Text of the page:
Nepal: Woman coffee farmer leads village in Fair Trade coffee farming
Mandu Thapa, 32, is from in Sindhupalchok district of Nepal. She comes from a farming family and is married to a farmer. Her village is located far from urban areas and considered remote. She is well educated, with the qualification of Intermediate in Arts. But she stayed with her family to help farming as their main source of income.
As a wife
Being the eldest daughter-in-law in the family (her mother-in-law passed away), she assumed the responsibility of planning and managing the extended family. Besides her domestic duties, she helps farming. She starts her day in the early morning by bringing fodder grass from the forest. She helps her sister-in-law in house cleaning and other household chores.
As a coffee farmer
Mandu is not only helping but she is taking active responsibility in farming, like expanding the plantation area. Presently she has planted coffee in 0.15 hectares (300 plants) of the family farm of around .75 hectares. She has also one coffee nursery, which annually produce 10,000 seedlings for distribution to the farmers. She has established a pulping center near her house to collect and process fresh cherry to produce dry parchment.
Besides farming, she proactively promotes coffee farming among the farmers and teaches farmers how to plant coffee. With her initiative and encouragement, Mr. Bharat Khadka has donated his land to build a central processing unit for the Coffee Cooperative Union. The Coffee Cooperative Union has been able to build the processing unit in the donated land with partial support from Beautiful Coffee and District Development Committee.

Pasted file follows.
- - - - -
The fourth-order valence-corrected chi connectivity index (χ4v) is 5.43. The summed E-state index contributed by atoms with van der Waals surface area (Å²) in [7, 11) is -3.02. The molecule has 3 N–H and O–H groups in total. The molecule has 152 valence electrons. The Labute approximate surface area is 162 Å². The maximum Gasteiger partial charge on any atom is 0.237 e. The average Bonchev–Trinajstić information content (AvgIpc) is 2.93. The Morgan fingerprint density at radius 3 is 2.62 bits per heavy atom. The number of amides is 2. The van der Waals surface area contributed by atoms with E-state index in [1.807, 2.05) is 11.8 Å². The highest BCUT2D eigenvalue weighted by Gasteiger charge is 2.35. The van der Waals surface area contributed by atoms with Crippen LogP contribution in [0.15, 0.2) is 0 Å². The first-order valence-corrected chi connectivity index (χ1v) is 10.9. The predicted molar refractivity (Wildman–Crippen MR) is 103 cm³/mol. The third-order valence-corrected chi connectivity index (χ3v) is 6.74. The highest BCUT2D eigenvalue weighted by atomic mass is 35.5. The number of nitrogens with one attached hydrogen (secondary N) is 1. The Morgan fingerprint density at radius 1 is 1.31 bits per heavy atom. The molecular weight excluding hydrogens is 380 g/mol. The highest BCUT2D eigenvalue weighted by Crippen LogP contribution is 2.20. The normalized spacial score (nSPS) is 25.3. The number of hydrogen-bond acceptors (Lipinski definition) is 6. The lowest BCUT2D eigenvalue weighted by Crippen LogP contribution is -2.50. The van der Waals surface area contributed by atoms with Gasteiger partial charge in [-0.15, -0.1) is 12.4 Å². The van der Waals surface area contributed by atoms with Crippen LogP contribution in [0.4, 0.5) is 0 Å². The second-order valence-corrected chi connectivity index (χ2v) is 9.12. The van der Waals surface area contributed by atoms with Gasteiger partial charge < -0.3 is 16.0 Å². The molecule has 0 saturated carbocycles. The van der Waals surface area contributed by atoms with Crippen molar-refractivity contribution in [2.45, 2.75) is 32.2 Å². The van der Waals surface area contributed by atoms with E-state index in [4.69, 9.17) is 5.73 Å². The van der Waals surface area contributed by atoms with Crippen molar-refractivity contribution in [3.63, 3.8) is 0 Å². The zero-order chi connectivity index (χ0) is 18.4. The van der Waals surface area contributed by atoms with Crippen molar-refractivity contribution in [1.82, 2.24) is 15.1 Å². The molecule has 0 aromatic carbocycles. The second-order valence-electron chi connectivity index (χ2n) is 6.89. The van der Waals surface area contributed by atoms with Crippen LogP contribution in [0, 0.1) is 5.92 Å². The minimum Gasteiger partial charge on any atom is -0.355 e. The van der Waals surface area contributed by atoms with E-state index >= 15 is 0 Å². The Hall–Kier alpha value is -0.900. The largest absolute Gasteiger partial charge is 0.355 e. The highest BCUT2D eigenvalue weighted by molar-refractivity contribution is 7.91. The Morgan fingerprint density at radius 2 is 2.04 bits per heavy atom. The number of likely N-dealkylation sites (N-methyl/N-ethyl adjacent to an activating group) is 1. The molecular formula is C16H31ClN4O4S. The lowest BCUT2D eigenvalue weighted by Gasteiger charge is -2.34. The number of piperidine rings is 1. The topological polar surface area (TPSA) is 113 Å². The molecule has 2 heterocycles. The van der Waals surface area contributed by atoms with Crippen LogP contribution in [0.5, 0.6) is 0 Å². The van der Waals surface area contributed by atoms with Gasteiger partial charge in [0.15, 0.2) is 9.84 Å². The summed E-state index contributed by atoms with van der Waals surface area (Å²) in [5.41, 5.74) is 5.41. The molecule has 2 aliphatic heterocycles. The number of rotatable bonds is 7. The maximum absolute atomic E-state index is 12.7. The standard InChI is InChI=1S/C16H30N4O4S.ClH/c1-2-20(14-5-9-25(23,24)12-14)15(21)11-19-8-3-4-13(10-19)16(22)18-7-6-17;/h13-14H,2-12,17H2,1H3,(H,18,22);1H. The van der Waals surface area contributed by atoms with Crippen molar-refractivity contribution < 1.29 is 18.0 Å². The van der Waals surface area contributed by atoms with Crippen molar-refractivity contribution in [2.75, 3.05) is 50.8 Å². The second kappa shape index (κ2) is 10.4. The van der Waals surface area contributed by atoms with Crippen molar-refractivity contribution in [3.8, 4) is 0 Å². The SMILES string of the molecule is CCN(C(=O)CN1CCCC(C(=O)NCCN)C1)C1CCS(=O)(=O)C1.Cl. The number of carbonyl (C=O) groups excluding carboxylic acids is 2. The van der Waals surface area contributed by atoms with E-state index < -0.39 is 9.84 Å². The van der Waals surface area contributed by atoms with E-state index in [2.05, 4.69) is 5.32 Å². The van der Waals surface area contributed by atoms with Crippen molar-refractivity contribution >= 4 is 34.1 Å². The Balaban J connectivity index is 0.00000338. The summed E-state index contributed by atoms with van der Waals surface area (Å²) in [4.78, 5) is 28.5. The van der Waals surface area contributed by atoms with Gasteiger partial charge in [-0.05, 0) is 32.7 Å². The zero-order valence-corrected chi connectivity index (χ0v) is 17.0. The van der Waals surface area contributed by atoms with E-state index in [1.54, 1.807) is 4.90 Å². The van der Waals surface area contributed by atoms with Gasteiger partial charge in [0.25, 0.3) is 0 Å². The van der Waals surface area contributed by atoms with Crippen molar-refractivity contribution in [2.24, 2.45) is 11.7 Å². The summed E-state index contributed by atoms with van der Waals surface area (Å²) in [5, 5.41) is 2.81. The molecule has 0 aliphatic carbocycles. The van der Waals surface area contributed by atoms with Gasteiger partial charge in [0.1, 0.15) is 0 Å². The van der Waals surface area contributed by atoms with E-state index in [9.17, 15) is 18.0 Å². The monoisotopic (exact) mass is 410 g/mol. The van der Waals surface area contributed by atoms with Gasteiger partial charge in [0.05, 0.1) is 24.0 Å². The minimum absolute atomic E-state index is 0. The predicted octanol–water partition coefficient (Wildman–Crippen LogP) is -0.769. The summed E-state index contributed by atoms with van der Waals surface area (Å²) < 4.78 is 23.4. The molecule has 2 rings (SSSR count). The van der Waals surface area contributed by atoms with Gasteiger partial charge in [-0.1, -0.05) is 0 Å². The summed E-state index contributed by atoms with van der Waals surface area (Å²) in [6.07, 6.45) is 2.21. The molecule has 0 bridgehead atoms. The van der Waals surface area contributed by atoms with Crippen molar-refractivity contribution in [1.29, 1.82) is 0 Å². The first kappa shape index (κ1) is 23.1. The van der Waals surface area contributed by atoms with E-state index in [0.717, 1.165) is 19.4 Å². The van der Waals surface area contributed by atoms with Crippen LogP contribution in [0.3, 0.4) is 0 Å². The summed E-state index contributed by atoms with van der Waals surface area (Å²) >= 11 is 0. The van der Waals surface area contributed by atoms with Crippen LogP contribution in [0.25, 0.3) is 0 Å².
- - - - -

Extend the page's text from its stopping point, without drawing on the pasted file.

As a leader
Her family, realizing her enthusiasm and ability for hard work, gave her the opportunity to work in the area of coffee development. She got the job as Technical Coordinator at Sustainable Agriculture, Health and Environment Center (SAHEC), a non-profit organisation, in 2005. Her job allowed her to promote coffee farming and form coffee producer groups in Sindhupalchok. She worked at SAHEC until 2012.
Today, she is active in forming a network of coffee producers’ cooperatives to institutionalise production, processing and marketing of coffee produced in Sindhupalchok. Presently there are 65 coffee producer groups, 10 Primary Coffee Cooperatives and a district level Coffee Cooperative Union that is the federation of the Primary Coffee Cooperatives.
Mandu Thapa is a leader farmer. She is a member of Kalleri Danda coffee producers group and Pakhardobhan primary coffee cooperative. She represents the primary coffee cooperative in the district level coffee cooperative union and presently the chair of the union. She was elected during the last general assembly based on her commitment to develop the coffee sub-sector and passion to work for the benefit of the coffee farmers. She is the only female chairperson of district level Coffee Cooperative Union.
Her dream is to get Sindhupalchok recognized as a specialty in coffee, most especially as a Fair Trade coffee producing district with transparent system of coffee collection and marketing so that the profit is shared by the coffee farmers. One cannot imagine how a woman in a remote village can be so actively involved in development work besides doing the daily domenstic obligations of cooking, bringing fodder grass from the forest, collecting fire wood, among other things. Hats off to Mandu. She has become a role model in the remote village of Nepal.
Story contributor: Beautiful Coffee
For International Women's Day 2018 celebration